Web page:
Why Should Americans Care? (or Can Rick Mercer Get Anymore Desperate?)
Talking to Americans is a one hour TV special which aired Sunday, April 1st, 2001 on the Canadian Broadcasting Corporation. It is apparently spun off from a popular segment of the comedy series, This Hour Has 22 Minutes. In the special, comedian Rick Mercer, in the guise of a newsman, wanders the streets of real cities in the United States of America and asks real Americans to give their thoughts on current Canadian issues...issues Mercer has fabricated. Questions range from asking Americans what they think of Toronto's annual polar bear hunt to the recent legalization (in Canada) of insulin. The point is to watch guileless Americans give sincere, thoughtful answers, ignorant of the absurdity of the questions -- like that there are no polar bears in the big T.O. (except in zoos) or that insulin has always been legal (Canadians invented the darn thing)! The point is to laugh at them. To laugh at their ignorance, to feel smugly superior, for Canadians to feel good about themselves by putting down someone else.
And therein lies the rub.
The joke about Talking to Americans is not that the Americans know so little about Canadians...it's that Canadians care so darn much. And care they do -- aparently Talking to Americans was watched by almost 3 million people in Canada (to put that in perspective, most English language Canadian-made TV series don't even get 1 million viewers). Yet the only reason Canadians are shocked that Americans are ignorant of them is because so many Canadians (particularly those in the entertainment and media industries) are obsessive, even fetishistic, in their interest in the United States. Instead of seeing their American fixation as unhealthy, many Canadians see American ignorance as an amusing geek show -- they're appalled that most Americans can live their lives, happily, contentedly, knowing very little about Canada.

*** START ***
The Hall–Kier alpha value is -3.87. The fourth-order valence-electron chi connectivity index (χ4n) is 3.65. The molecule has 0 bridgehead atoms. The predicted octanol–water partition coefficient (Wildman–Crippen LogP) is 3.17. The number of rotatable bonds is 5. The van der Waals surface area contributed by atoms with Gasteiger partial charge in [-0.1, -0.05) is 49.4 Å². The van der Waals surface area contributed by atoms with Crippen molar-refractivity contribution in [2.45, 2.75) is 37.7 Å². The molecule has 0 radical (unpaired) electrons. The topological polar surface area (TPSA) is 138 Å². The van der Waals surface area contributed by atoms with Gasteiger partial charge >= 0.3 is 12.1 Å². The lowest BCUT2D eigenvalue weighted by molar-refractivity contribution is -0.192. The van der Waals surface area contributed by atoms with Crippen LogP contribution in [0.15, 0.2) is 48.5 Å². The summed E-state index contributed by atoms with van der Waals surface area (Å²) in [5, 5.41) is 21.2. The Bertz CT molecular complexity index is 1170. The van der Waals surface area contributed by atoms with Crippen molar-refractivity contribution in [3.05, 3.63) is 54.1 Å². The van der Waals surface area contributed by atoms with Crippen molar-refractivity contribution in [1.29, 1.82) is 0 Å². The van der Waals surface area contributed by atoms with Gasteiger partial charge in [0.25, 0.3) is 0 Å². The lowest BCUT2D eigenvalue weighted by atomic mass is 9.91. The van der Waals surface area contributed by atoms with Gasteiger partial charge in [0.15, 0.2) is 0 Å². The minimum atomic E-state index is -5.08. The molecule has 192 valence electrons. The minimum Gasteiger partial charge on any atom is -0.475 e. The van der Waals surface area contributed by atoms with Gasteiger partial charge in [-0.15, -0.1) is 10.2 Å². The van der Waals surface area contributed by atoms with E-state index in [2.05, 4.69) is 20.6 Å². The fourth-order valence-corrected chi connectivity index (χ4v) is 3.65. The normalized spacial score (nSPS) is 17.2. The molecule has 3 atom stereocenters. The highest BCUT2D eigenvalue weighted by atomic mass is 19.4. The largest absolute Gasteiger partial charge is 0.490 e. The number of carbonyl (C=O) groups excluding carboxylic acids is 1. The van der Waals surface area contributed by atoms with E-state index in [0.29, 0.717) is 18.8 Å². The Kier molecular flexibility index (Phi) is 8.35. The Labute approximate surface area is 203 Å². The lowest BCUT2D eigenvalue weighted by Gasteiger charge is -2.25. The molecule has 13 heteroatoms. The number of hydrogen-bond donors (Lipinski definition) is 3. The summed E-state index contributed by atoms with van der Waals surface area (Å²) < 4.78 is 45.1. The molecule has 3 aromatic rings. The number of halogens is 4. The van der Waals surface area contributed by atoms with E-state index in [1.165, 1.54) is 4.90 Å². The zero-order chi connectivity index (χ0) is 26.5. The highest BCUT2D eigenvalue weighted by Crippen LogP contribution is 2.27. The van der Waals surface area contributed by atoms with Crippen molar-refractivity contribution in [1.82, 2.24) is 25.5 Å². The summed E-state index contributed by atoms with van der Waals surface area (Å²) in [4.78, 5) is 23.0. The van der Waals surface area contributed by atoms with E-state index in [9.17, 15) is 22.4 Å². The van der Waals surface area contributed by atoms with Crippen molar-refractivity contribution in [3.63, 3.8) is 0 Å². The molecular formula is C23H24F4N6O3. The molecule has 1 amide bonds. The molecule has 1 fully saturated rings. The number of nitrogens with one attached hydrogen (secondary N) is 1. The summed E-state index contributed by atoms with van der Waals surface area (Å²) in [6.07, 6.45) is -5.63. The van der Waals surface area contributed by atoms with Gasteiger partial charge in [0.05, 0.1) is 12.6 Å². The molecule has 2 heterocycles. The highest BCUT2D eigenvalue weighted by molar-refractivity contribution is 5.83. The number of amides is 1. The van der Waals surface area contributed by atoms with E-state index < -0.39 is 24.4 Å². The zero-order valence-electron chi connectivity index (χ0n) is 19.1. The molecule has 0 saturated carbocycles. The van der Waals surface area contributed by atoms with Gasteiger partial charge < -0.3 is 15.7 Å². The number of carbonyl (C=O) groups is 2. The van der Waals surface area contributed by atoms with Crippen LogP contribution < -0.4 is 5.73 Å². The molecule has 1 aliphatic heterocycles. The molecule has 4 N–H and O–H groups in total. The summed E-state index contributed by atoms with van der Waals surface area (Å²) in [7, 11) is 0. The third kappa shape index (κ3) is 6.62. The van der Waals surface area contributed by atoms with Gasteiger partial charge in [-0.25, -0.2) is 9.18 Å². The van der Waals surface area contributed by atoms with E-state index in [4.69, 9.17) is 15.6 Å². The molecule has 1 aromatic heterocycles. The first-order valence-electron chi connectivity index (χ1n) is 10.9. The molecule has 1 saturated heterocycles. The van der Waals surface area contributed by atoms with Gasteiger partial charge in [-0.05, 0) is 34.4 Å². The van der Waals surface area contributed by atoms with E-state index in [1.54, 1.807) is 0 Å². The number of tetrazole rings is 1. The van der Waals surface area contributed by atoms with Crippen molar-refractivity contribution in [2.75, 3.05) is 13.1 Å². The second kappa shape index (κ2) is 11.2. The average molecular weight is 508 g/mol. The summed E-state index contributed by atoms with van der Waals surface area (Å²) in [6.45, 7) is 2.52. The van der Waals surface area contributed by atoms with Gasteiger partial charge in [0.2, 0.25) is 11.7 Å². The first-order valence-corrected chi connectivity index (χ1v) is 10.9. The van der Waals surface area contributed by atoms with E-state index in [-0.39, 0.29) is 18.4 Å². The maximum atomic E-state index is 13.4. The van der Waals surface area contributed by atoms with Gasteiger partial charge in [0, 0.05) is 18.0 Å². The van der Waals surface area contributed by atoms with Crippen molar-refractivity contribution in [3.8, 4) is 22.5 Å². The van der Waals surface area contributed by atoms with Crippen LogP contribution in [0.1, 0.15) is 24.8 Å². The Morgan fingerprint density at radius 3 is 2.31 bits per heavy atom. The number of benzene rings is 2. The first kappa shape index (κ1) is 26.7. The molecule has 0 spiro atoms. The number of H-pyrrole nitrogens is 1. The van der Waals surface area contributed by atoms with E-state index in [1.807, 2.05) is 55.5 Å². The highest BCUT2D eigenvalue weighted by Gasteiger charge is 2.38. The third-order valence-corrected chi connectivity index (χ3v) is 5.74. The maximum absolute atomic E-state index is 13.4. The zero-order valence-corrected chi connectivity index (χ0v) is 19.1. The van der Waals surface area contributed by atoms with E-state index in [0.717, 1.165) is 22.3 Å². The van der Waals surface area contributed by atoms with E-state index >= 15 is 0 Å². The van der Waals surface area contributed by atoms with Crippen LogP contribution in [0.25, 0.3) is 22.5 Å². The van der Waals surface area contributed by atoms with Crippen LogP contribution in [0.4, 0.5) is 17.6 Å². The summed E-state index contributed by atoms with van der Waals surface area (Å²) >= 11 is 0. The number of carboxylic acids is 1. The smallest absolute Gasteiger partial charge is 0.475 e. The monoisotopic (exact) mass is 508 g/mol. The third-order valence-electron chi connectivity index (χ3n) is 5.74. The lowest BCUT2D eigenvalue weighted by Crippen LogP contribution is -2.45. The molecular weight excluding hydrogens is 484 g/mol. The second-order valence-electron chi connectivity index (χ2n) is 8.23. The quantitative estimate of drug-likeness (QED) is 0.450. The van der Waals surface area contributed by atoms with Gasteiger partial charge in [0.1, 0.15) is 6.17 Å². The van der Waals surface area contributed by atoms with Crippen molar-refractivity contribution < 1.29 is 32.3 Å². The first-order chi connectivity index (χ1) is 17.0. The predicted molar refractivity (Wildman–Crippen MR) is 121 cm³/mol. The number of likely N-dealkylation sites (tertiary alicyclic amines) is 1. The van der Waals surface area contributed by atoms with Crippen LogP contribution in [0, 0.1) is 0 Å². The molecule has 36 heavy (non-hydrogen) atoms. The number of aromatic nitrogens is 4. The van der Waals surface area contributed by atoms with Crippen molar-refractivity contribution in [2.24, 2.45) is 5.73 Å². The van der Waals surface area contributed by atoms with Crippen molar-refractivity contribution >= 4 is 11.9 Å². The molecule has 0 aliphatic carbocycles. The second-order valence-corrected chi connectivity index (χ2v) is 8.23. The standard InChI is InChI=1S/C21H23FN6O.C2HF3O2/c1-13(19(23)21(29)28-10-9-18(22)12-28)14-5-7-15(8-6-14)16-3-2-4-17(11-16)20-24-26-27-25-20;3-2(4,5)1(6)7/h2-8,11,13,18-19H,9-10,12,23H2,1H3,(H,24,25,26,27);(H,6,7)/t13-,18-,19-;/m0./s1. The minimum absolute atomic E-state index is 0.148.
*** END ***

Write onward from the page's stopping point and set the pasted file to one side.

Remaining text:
How can that be? Canadians ask in horror. Like a stalker who can't believe the object of his affection doesn't love him, many Canadians are shocked that most Americans don't give Canada any great thought at all. Don't get me wrong, I can take umbrage at the short shrift Canada receives in America and, indeed, globally, and I'll probably cover that in a later column. Most Canadians have heard stories reflecting American ignorance. Some stories are amusing (eg: tourists arriving in the middle of a sweltering summer with snow skies, wondering where the snow is) some more unsettling (eg: American bigots arriving in what they believed to be a "white" nation, and shocked to discover Canada is as multi-racial as the United States).
But there are things to get incensed about, and there are reasons to, but I'm not sure Talking to Americans really addresses them.
Besides, would we be as shocked if the same questions and answers were put to Americans -- or even Canadians -- concerning Mexico or France? The cry that invariably follows is that Canada is the United States' biggest trading partner. To which one can only answer: so? I mean, really, so what? What does that have to do with most Americans' everyday lives? If I go to any store, I'll find a zillion things that are manufactured in China -- but what do I know about China? Go ahead, ask me. A Chinese Rick Mercer would doubtless have a field day with me. And probably with you, too.
Besides, it's well known that Canadians are woefully ignorant of their own country -- a side effect of being so obsessed with all things American. One wonders if Mercer would really get responses all that different if he were to pose the same questions about Canada...to Canadians themselves. Now there's a topic for satire.
Besides, in the case of Talking to Americans, the pedestrians have no reason to doubt Mercer's sincerity. Talking to Americans is arguably less a satire of Americans than it is a telling comment on the power of the media. A reporter approaches you, asks a seeming serious question, and even if you thought there was something a bit funny about what he was saying, anyone's inclination is to assume he must know what he's talking about. After all, he's a reporter. Why would he lie? Talking to Americans, instead of being an opportunity to poke fun at the United States, should be a time to reflect soberly on how much, Americans, Canadians, and people everywhere, take things on faith everytime we pick up a newspaper or watch a news show.
Perhaps "Talking to Americans" should be renamed "Listening to the Media".
That's all for now.
The Masked Movie Critic
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